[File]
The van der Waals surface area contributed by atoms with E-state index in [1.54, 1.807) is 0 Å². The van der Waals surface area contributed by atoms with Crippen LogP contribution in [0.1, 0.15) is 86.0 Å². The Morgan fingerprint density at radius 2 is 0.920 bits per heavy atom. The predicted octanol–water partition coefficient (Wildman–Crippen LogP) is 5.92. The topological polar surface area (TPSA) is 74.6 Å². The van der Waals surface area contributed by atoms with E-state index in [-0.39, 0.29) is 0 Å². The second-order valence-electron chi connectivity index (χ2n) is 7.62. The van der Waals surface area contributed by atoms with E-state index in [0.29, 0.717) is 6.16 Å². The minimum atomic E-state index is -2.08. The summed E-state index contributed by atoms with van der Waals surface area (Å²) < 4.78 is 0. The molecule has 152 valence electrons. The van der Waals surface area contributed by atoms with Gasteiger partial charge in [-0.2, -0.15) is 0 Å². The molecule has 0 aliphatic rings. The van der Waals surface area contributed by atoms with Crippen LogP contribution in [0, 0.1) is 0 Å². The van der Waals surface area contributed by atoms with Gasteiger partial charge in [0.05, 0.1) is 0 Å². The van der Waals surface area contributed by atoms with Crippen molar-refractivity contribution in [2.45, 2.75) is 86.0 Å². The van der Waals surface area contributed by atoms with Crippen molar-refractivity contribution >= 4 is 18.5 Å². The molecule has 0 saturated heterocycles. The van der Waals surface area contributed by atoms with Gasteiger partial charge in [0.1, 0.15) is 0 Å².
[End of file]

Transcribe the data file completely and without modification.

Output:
The van der Waals surface area contributed by atoms with E-state index in [1.54, 1.807) is 0 Å². The van der Waals surface area contributed by atoms with Crippen LogP contribution in [0.1, 0.15) is 86.0 Å². The Morgan fingerprint density at radius 2 is 0.920 bits per heavy atom. The predicted octanol–water partition coefficient (Wildman–Crippen LogP) is 5.92. The topological polar surface area (TPSA) is 74.6 Å². The van der Waals surface area contributed by atoms with E-state index in [-0.39, 0.29) is 0 Å². The second-order valence-electron chi connectivity index (χ2n) is 7.62. The van der Waals surface area contributed by atoms with E-state index in [0.29, 0.717) is 6.16 Å². The minimum atomic E-state index is -2.08. The summed E-state index contributed by atoms with van der Waals surface area (Å²) < 4.78 is 0. The molecule has 152 valence electrons. The van der Waals surface area contributed by atoms with Gasteiger partial charge in [-0.2, -0.15) is 0 Å². The molecule has 0 aliphatic rings. The van der Waals surface area contributed by atoms with Crippen LogP contribution in [0, 0.1) is 0 Å². The van der Waals surface area contributed by atoms with Gasteiger partial charge in [0.05, 0.1) is 0 Å². The van der Waals surface area contributed by atoms with Crippen molar-refractivity contribution in [2.45, 2.75) is 86.0 Å². The van der Waals surface area contributed by atoms with Crippen molar-refractivity contribution >= 4 is 18.5 Å². The molecule has 0 saturated heterocycles. The van der Waals surface area contributed by atoms with Gasteiger partial charge in [0.1, 0.15) is 0 Å².